The angst of the ‘liberal’ Left reverberates across the globe. The Right is in the ascendant, either in power or powerful enough to influence policy, and Left-leaning pundits are making dire prophecies of doom. The rise of nationalism, nativism, protectionism and other ‘isms’, we are told, will be the death of liberalism and democracy-as-we-know-it and all noble virtues will be interred with their bones.
So it is with India. The ‘liberals’, confronted with a decisive mandate to a right-wing party, reacted with a gamut of emotions, from disbelief to horror, outrage and grief. The response was visceral to the point of being illiberal. The new dispensation was seen as illegitimate, by the very fact of being BJP-led, never mind that it had won a free and fair election. The Left-leaning ‘liberals’ defined themselves as pluralist, multi-cultural, universalist and egalitarian and, therefore, the Right had to be characterized as the opposite pole.
Indian liberalism tends to be black or white, with little room for the many variants of liberal thought. A conservative liberal is automatically clubbed with the Right and a centrist liberal with the Left. The result is a schism between the ‘liberal’ Left and the ‘non-liberal’ Right.
This is, of course, a mirage. The centrist Congress supports the far Right when it suits the party, as in the Shah Bano case. The Centre-Left and Left have joined forces with the Right from time to time. The ‘liberal’ Left routinely prioritizes minority rights over concerns of gender, caste and class. Political stances are dictated by interest groups, not by philosophy. In fact, no party or ideologue displays a liberal temperament. The liberalism of the Left is as much a construct as the manufactured nationalism of the Right.
Who is a liberal? Someone who supports democracy, freedoms, civil rights and equality. No political party, left or right, will say otherwise. Yet, there is no middle ground, because the right-left polarisation leaves no room for debate. It must be noted here that we are referring to liberalism in terms of political tradition, not economic views. Sections of the Right are far to the left in economic stance and vice-versa.
The ‘liberal’ Left has been excruciatingly self-righteous in its conviction of the rightness and efficacy of its values and no less prescriptive than the Right. Its disconnect with the common man arises from a lack of empathy with his very real concerns. Pulling out statistics and moral arguments on accommodating illegal migrants does not make them any more acceptable to the Assamese. Airily dismissing fears of cultural dilution, loss of jobs, lowering of wages and stress on public infrastructure has served to annoy the voting public. Borders are not impediments to trade or cultural exchange; they are drawn as safeguards against physical infiltration. Either dissolve them outright or enforce them.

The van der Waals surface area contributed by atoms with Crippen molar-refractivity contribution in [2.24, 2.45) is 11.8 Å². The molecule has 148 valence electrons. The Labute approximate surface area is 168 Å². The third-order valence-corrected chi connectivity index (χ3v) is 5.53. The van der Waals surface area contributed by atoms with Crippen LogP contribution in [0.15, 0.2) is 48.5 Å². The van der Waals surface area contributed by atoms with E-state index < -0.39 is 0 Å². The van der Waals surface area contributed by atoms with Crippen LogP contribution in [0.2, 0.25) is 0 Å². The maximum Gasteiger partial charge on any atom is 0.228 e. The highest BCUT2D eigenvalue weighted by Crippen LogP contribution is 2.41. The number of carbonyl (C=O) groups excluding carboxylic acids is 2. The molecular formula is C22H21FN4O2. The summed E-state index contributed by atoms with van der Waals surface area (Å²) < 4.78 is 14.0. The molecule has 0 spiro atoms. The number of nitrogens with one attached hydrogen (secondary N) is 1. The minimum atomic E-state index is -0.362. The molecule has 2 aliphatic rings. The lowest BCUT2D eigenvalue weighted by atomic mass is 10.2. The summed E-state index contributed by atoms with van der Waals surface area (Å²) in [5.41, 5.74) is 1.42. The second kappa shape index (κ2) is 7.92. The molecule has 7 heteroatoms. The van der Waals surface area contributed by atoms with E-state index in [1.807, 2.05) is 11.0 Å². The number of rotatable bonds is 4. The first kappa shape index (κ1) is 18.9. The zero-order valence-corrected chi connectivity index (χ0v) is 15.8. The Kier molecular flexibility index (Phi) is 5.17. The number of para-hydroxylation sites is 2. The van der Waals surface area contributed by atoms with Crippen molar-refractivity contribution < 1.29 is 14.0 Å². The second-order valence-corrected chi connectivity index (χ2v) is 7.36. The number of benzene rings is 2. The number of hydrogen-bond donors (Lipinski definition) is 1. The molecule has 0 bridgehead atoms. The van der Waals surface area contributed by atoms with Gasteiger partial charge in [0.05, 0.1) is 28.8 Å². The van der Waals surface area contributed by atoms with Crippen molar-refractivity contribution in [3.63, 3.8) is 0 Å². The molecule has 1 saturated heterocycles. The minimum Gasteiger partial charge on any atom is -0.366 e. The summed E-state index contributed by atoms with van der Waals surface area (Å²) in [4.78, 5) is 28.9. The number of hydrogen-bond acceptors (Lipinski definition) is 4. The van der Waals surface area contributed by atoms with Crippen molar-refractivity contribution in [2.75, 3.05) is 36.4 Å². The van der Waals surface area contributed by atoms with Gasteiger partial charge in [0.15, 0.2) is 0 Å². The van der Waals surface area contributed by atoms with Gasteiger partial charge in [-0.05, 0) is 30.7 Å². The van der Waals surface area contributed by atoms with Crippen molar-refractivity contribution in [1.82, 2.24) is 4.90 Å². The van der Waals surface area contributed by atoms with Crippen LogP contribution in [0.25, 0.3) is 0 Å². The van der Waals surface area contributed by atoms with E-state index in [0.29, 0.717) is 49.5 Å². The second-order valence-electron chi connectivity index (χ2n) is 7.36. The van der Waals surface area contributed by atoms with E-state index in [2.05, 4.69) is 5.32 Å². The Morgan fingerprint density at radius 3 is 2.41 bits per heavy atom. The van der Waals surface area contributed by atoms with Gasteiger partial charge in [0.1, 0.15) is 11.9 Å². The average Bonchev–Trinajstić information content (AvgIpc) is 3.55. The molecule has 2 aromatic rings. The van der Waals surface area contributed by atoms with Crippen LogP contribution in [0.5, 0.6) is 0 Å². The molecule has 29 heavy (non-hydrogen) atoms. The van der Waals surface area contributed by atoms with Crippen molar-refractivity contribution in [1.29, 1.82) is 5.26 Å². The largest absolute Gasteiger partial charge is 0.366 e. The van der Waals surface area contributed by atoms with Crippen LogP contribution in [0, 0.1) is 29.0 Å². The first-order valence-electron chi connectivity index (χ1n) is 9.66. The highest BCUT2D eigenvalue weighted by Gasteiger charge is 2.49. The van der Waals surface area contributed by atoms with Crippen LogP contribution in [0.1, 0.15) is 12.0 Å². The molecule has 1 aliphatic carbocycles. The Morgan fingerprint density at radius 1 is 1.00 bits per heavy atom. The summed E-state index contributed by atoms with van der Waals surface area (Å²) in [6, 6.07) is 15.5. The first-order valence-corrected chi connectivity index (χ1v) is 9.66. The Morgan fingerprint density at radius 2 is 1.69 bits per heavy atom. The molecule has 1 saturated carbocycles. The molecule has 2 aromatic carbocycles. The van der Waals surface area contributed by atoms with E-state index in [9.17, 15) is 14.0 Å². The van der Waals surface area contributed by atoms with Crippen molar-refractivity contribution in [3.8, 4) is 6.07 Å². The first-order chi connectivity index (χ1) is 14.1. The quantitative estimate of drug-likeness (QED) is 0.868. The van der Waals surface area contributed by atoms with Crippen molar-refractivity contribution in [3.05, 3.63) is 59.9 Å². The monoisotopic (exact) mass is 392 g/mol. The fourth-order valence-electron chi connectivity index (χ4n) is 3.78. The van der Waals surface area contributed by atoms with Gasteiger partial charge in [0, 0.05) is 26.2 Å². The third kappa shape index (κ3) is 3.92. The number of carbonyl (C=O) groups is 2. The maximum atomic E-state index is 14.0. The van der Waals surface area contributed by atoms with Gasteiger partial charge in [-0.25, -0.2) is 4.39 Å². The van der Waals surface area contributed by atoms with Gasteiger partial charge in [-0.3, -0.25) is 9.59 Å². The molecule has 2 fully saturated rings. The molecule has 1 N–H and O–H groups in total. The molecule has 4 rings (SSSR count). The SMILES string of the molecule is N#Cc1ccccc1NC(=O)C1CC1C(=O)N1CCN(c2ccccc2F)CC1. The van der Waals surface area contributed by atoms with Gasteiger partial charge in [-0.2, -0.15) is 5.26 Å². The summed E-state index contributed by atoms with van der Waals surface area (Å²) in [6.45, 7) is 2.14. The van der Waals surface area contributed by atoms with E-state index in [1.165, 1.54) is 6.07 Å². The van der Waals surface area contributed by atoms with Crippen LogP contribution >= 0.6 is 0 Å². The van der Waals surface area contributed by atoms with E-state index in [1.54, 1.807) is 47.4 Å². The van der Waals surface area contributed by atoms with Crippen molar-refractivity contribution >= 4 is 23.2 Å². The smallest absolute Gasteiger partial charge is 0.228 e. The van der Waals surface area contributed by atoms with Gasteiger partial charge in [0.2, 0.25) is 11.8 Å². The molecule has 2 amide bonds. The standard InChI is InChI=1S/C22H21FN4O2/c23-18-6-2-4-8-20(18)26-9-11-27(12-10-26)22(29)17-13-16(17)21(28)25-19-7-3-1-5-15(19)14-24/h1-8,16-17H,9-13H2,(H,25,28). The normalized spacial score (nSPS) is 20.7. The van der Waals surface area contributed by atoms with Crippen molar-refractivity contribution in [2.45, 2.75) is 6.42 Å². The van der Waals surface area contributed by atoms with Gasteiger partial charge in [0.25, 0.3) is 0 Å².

The liberal elite’s supercilious “the voter is an ass” narrative first raised its ugly head in 2014. Small wonder its outcry over growing intolerance, denial of free speech, civil rights and freedoms found no traction whatsoever. In its contemptuous disregard for disruption of public life in service of interest groups, it has lost credibility.
The Right is following the same trajectory. Deploying instruments of State to facilitate the rambunctious ‘kawariyas’, closing off highways and turning a blind eye to their rampant goondagardi, all in the name of pious regard for majoritarian sentiment, will not endear it to the citizenry. Likewise, the feeling of forests to build highways to places of pilgrimage, pandering to religious leaders and the absurd rules governing transport of cattle. It displays a contempt and intolerance for alternative viewpoints and the same arrogance of power that the centre-left once did.
Walter Lippman observed that “that there is a deep disorder in our society which comes not from the machinations of our enemies and from the adversaries of the human condition but from within ourselves.” Left to itself, society will resolve its contradictions and embrace the values of modern liberalism. Already, we see changes in the way society perceives the individual and the collective. Alternative lifestyles are tolerated, women are stepping confidently into male-dominated spheres and youngsters are transgressing boundaries of caste and class to forge new identities for themselves. A gay pride parade in the capital passes off without incident, patriarchal societies celebrate their women wrestlers and Dalits become successful entrepreneurs heading multi-crore corporations.
Liberalism does not represent a coherent body of thought. It is flexible and adaptive, with many diverse currents. Supporting the death penalty for child rapists does not necessarily make one illiberal. The very same individual may insist that women and Dalits be allowed access to places of worship from which they were banned. A Uniform Civil Code is a liberal idea, but a willingness to listen to those who oppose it, denotes a liberal temperament.
As Betrand Russel said, “The essence of the liberal outlook lies not in what opinions are held, but in how they are held: instead of being held dogmatically, they are held tentatively, and with a consciousness that new evidence may at any moment lead to their abandonment.”